San Diego Law Review
The Devil Made Me Do It: Replacing Corporate Directors' Veil of Secrecy with the Mantle of Stewardship
This Article argues that the nature of the corporate form coupled with an exclusive focus on shareholder value leads to economically and socially inefficient results. The "profit maximization" view of directors' duties ignores the historical reasons why corporations were given special privileges, such as limited liability, by the state. This narrow view should be replaced with a doctrine of stewardship that imposes a more comprehensive view of the corporation's and directors' responsibility to manage the vast resources held in corporate form. This broader view is consistent not only with the values of a free market economy, but also with modem corporate jurisprudence. It also reflects modem organizational theory that emphasizes the importance of systems thinking, or thinking about the whole rather than just the parts. In the spirit of stewardship, transparency, and self-regulation, this Article recommends an additional securities disclosure requirement that public corporations disclose the impact of major corporate decisions on affected constituencies, including shareholders, employees, customers, suppliers, creditors, communities, governmental entities, and the corporation's management. In this manner, this Article proposes to replace the veil of secrecy with the mantle of stewardship.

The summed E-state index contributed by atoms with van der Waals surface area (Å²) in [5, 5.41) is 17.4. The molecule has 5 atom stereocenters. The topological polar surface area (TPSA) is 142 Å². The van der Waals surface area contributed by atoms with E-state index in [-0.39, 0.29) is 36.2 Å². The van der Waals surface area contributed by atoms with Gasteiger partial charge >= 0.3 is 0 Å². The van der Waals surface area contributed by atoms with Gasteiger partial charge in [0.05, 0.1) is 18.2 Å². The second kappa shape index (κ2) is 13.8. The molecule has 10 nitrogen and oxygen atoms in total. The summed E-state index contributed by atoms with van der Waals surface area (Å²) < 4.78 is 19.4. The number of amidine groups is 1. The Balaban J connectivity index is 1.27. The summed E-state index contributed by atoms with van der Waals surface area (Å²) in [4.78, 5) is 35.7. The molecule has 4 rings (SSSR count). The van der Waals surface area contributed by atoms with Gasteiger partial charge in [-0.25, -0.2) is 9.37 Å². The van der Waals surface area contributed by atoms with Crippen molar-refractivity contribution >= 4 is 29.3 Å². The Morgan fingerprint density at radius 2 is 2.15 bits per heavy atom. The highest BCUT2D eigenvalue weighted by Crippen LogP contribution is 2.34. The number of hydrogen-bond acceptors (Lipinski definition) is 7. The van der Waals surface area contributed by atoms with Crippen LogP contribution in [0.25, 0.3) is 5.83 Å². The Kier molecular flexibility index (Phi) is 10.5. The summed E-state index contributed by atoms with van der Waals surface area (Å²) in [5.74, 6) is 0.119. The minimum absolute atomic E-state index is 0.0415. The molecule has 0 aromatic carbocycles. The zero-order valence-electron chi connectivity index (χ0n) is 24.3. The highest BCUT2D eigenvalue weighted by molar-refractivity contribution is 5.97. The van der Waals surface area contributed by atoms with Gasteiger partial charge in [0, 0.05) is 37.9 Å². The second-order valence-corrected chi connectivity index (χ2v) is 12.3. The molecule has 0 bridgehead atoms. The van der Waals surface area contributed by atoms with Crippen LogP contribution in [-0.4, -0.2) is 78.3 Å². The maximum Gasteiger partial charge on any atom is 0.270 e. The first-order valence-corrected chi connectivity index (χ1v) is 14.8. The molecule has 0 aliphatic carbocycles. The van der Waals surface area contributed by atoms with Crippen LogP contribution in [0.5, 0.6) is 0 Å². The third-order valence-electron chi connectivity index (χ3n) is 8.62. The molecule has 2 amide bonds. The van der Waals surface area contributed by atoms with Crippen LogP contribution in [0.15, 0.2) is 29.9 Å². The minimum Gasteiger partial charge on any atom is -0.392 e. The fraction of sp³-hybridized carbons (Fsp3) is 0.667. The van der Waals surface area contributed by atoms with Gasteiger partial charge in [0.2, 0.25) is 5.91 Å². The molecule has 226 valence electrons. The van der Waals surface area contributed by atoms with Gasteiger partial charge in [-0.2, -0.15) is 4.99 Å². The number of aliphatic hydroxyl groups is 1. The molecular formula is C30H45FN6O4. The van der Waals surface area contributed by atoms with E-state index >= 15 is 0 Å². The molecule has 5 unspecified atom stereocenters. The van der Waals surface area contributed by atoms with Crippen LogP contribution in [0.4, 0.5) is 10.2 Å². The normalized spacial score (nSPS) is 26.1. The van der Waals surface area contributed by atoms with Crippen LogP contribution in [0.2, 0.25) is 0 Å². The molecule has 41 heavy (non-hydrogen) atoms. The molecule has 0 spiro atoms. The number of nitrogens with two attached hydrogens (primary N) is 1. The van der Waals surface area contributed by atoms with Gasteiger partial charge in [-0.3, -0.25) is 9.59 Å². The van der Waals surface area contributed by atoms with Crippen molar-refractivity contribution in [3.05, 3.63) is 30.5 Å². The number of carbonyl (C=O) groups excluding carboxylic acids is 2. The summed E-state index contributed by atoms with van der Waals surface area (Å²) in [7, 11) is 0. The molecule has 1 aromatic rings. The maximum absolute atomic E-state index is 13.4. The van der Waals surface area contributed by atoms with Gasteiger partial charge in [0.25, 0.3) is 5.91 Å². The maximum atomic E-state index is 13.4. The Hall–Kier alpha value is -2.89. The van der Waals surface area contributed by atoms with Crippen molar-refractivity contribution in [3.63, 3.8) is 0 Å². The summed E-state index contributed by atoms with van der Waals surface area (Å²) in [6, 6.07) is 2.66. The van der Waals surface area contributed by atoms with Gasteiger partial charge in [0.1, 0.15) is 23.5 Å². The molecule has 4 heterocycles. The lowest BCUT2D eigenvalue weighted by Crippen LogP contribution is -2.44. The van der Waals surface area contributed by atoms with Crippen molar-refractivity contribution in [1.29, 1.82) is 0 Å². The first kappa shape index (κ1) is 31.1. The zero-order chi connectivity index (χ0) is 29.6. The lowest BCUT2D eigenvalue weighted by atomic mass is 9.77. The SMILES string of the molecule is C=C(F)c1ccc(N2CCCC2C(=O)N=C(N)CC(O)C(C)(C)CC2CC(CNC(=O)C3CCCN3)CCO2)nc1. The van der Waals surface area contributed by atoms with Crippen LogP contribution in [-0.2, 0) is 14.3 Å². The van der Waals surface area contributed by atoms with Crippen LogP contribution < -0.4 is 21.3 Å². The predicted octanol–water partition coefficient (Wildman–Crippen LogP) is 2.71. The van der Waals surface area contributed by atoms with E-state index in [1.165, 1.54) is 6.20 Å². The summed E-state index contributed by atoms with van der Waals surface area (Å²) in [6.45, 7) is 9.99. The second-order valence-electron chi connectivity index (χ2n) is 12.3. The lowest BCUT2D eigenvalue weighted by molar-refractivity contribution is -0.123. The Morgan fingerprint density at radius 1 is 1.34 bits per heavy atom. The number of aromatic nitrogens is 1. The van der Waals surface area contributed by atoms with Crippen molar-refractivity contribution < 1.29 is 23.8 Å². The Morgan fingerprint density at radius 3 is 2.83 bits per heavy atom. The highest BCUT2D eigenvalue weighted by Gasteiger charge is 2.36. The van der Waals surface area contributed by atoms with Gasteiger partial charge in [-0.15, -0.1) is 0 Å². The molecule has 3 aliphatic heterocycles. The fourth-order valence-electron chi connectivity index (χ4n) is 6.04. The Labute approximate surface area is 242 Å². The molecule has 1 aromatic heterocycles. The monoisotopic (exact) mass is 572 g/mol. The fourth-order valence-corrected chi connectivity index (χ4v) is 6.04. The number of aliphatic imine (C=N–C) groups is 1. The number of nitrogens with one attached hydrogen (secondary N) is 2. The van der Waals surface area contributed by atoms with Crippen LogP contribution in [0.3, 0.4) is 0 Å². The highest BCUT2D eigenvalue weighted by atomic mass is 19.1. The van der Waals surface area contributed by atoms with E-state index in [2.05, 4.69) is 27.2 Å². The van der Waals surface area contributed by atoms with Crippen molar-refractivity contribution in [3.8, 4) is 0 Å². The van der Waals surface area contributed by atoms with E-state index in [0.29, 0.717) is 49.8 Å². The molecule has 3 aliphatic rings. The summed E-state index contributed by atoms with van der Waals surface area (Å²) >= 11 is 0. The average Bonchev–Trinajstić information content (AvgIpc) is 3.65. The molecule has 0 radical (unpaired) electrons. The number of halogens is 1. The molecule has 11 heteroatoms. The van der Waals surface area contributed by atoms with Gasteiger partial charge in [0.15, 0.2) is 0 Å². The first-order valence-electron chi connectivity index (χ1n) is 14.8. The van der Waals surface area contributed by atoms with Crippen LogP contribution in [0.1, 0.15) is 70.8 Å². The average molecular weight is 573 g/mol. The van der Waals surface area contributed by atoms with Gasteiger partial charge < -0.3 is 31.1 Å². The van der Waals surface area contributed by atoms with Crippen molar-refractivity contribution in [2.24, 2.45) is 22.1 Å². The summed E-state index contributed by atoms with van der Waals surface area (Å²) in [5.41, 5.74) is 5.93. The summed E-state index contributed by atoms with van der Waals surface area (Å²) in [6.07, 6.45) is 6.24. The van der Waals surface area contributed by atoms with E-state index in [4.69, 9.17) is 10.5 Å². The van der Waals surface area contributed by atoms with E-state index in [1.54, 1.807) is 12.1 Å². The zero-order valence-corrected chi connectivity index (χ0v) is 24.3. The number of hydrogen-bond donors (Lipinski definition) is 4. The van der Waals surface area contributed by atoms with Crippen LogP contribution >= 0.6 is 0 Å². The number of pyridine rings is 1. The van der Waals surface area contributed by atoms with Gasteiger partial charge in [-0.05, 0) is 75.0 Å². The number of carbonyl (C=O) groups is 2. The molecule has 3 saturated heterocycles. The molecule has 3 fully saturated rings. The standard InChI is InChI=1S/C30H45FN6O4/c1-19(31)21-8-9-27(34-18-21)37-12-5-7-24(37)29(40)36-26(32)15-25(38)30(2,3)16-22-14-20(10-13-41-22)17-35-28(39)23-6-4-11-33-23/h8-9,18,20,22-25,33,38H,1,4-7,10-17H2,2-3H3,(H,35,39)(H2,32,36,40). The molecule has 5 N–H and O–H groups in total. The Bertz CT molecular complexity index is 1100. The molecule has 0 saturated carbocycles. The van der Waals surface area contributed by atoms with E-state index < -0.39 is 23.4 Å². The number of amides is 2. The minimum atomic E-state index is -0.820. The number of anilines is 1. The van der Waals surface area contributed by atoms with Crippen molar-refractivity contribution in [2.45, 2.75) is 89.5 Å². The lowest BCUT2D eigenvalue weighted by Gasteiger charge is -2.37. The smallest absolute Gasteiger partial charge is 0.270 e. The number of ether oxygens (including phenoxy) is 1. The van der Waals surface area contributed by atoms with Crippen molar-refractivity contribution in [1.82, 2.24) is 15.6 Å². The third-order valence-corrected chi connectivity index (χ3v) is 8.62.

Constance E. Bagley & Karen L. Page,
The Devil Made Me Do It: Replacing Corporate Directors' Veil of Secrecy with the Mantle of Stewardship,
San Diego L. Rev.
Available at: https://digital.sandiego.edu/sdlr/vol36/iss4/2